Across The Country

Sometimes a word or a phrase just doesn’t fit quite right with me. It takes a while for me to get my head around what it is, but I usually do get there in the end. Recently, it’s been “Across the country”, and it’s taken quite some time to work out why it was bothering me. The problem was that I was not in the country that was being talked about at the time. It really took me too long to notice that.

Insularity used to be such a normal thing: we were all separated from everyone else all of the time, and that was the way things were. Now it seems so odd – at least to me – not to consider yourself as part of a global organism, to only consider your literal country when discussing the kinds of things which are going on in the world around you. It seems most prevalent to me in news about media.

You see, the best quality online waffle about what’s going on in media and nerdery comes from the United States of America; they really do seem to care about it, and they go in for the kind of depth that I am looking for in my morning YouTube watching. I seem to need hard hitting analysis of box office numbers and casting announcements while I get started with the day and I eat my cereal.

I had always assumed that the box office figures and trends I was hearing about were referring to the whole world, because why would they not be? Then “Across the country” started to tickle the back of my mind, and I realised that these were not international figures – they were “domestic” figures. That is, they were box office figures for people watching films in the US of A, and only there.

When talking about something as utterly global as the release of a mega-budget cinematic block buster, with adverts in every bus shelter in every country in the world, why does it make any sense to anyone to restrict the financial analysis to just one country? Yes, the USA is an absolutely fucking gigantic country, and the journalists I enjoy listening to are based right there, but it seems odd.

Once I had spotted it I noticed it all the more. I watch a lot of European videos too, and had a look at whether they took a similar perspective, and I struggled to find any that did. I was watching a video of an Englishman in the Czech Republic (Czechia, if you’d rather) reading a script put together by an American, and it was the least insular thing I had ever watched. And it was about US fishing history.

What is it which actually bothers me here? Is it the fact that I am not included in the figures to which I had been paying attention? That is rather venal and vain, is it not? Is it the fact that I had made a false assumption, and now felt foolish? That’s certainly a possibility, and all too human. Or is it the notion that I had expected more from the journalists that I was watching, and that I have locked myself in to the idea that any non-global perspective is a provincial one? That sounds like me.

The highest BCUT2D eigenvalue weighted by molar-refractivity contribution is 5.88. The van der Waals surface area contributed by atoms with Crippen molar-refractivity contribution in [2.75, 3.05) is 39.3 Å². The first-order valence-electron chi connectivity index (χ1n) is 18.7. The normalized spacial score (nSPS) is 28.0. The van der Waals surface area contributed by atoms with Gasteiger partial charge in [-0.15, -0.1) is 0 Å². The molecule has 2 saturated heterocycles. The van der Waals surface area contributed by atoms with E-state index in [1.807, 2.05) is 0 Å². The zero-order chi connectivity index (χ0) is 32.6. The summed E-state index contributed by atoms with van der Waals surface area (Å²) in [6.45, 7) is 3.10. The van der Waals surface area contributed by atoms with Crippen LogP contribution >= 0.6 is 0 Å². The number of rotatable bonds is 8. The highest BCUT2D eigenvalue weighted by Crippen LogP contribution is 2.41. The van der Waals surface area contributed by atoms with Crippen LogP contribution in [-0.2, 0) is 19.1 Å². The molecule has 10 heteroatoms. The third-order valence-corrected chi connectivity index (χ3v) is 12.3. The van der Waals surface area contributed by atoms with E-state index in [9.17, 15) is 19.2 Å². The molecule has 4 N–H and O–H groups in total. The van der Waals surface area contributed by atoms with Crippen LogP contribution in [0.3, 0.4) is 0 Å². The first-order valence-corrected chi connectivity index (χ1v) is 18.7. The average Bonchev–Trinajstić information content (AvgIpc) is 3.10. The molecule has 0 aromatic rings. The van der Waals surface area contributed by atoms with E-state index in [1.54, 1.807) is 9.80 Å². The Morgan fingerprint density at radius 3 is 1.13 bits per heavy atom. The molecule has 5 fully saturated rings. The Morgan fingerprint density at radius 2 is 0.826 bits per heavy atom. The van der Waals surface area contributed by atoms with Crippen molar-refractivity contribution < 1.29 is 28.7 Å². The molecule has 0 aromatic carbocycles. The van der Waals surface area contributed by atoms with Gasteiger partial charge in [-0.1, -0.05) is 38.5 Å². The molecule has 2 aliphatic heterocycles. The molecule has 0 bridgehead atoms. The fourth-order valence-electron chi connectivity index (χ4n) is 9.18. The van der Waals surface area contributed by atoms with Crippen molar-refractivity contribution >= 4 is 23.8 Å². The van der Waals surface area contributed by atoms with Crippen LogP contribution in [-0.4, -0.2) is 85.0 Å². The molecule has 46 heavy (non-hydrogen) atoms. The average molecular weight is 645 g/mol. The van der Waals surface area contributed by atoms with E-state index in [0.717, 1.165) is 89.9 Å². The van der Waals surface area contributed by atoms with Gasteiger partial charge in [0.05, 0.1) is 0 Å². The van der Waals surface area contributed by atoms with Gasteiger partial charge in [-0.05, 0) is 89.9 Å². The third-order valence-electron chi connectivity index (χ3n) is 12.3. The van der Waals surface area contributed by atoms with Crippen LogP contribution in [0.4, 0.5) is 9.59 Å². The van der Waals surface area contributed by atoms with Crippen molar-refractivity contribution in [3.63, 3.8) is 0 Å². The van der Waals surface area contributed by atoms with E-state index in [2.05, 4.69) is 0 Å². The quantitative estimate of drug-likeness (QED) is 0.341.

I should not project my own assumptions on the work of others, and I should not assume that my own values are universal. Yet I do. I take the odd view, for someone who has lived exclusively on a tiny little island, that any description which is not universal is simplistic. I question how this can be the case, and I have no answers. All I know is that it is an assumption I have made, and which is in me and my world view at a very deep level. It is written in to the very fabric of my understanding.

The result is that I don’t think I can quite respect anyone who doesn’t take the whole world as the starting point of their research. “Across the country” is just today’s evidence of this failing of mine.

Regardless, this form of phrasing could all boil down to one of three things:

  1. This is an American thing: it’s a big country, and they have no need of my European pretentions of a global community of nations. Why consider other countries?
  2. This is an industry thing: the film industry is primarily based in Los Angeles, which is in the country in question. Their existing metrics are based entirely on this kind of market analysis.
  3. This is all in my head: so what that some media commentators choose to focus their attention on their local market, it’s their journalism, not mine.

I’m worried that it may actually be a mixture of all three of these things. That’s alright too, as long as I can learn to let it go.

Every industry, especially one as entrenched in public accountancy as Hollywood, has its own set of go-to metrics for success. It is not my place to determine which of these are right and which of these are wrong. That said, I have decided to devote more than a thousand words to the notion that the usage of such a form of words bothers me. Hoisted by my own petard, and not for the first time.

There are other words and phrases which make me feel just as alienated, but none of them spring to mind. Not all of them have anything to do with country or nationality; they could just as easily refer to class or status. How very British is that? So often in my life I have felt outside of any given club; I am an introvert, and that will always be the case. It is when I had found a place of acceptance only to realise that it was built on wet sand that I have an overly emotional reaction to it. That’s not just me.

Either way, a really stupidly over thought way of thinking about something light and fluffy. Is that not the whole point of I seem to have spent a long time attempting to do just that.

I have no real beef with the fine journalist / reviewer / producer in question. I actually admire him a great deal. I have written other blogs recommending his work. It’s the sense of the thing which I seem to take issue with. I object to the regional mentality I perceive to exist in a global industry, and I cannot for the life of me work out why it bothers me as much as it does. I suppose I’d better get on with accepting it or get on with changing my viewing habits. It’s a big old internet out there, after all.